Something Old, Something New- Some Things Never Change.

Perhaps I got my love of travel and things foreign from my Grandmother. Whatever its origin, I definitely have it. One year for Christmas, she even gave me a globe! OK, I was a bit bratty about it because it wasn’t whatever stupid toy I thought I couldn’t live without, but it was one of my favorite “things.” I used to just sit on my bed holding it and looking at the Encyclopedia (yes, we had those in actual hard cover), planning my world tour.

On one of her trips my Grandmother (Grandmother was also her name as far we were concerned) went to Greece. She loved it and talked about it more than most of the other places she visited, except maybe Switzerland. Those conversations introduced me to all sorts of wonderful things, among them and for purposes of this post, baklava. So hold that thought.

It was also from my Grandmother that I heard the word “vegetarian.” I though the term referred to someone who liked vegetables. My mother informs me that my Grandmother’s cook shared that understanding. Family reading this will know immediately of whom I speak. Maybe I will post her caramel cake recipe!! Anyway, the exclusive properties of this new category had to be explained to me, but I was not impressed; nor did I participate in the ensuing kitchen debate over things like the inclusion eggs or seafood. I liked vegetables and still do (even though we no longer cook them with bacon or fat meat… at least not very often!), but my quite fertile imagination just couldn’t imagine limiting myself like that. For the record, many a good Southern meal, even the modern ones without the cooking fat, consist of vegetables only!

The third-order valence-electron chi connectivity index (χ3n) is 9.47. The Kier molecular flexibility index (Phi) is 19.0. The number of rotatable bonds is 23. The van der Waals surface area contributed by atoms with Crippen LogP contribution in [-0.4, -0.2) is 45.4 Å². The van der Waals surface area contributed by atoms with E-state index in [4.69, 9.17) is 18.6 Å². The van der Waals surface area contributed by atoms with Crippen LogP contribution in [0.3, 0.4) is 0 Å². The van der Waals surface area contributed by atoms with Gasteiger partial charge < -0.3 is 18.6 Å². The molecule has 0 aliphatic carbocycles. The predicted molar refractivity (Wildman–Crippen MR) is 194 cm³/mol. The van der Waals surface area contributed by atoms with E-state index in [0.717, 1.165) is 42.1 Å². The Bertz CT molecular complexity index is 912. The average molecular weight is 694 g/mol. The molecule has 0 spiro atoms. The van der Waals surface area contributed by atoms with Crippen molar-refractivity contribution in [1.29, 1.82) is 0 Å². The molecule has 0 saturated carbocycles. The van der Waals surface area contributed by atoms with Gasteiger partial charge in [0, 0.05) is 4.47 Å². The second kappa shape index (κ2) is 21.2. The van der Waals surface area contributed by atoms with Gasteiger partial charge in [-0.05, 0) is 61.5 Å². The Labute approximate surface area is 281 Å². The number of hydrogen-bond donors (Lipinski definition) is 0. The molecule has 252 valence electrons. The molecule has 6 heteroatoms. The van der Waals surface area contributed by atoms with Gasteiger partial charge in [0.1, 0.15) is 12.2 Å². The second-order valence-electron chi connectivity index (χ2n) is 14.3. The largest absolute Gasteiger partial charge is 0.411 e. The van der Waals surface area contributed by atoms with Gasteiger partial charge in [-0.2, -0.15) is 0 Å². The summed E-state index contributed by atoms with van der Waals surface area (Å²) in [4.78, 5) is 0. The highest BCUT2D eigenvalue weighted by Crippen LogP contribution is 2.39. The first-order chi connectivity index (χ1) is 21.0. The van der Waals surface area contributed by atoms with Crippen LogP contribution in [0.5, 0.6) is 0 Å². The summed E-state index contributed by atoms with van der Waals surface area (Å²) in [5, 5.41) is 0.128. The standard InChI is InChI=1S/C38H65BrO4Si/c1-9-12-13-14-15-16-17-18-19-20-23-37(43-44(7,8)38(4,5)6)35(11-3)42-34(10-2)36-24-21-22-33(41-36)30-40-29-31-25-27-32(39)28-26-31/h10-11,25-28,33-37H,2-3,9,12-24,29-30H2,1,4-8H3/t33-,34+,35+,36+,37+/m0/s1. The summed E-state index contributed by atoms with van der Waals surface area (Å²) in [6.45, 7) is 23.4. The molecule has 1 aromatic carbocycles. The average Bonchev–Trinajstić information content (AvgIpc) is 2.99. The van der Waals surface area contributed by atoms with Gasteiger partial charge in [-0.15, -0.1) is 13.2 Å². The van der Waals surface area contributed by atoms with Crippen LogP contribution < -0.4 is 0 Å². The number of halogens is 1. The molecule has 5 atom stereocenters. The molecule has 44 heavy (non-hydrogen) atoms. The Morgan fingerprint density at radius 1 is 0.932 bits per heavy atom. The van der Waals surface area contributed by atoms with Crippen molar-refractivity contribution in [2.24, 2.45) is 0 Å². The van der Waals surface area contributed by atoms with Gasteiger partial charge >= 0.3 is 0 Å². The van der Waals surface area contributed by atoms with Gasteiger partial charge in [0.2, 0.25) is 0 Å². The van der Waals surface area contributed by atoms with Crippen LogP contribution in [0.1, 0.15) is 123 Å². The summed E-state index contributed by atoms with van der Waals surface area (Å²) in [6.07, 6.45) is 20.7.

Well guess who was coming to dinner? Actually it was lunch, but I couldn’t resist the reference. I also had to call my mother to get the genealogically accurate answer to that question. My great, great, great aunt, her daughter, and her granddaughter, that’s who. They had acquired this dietary affliction through a German relative (as if that explains it). I can still hear my Grandmother as she declared, more than asked, “What in the world do vegetarians eat for lunch?” In late 1960s Mississippi, globalization had not yet to hit the Jitney Jungle, so many of the options which my Grandmother had probably enjoyed abroad were unavailable, even if heard of.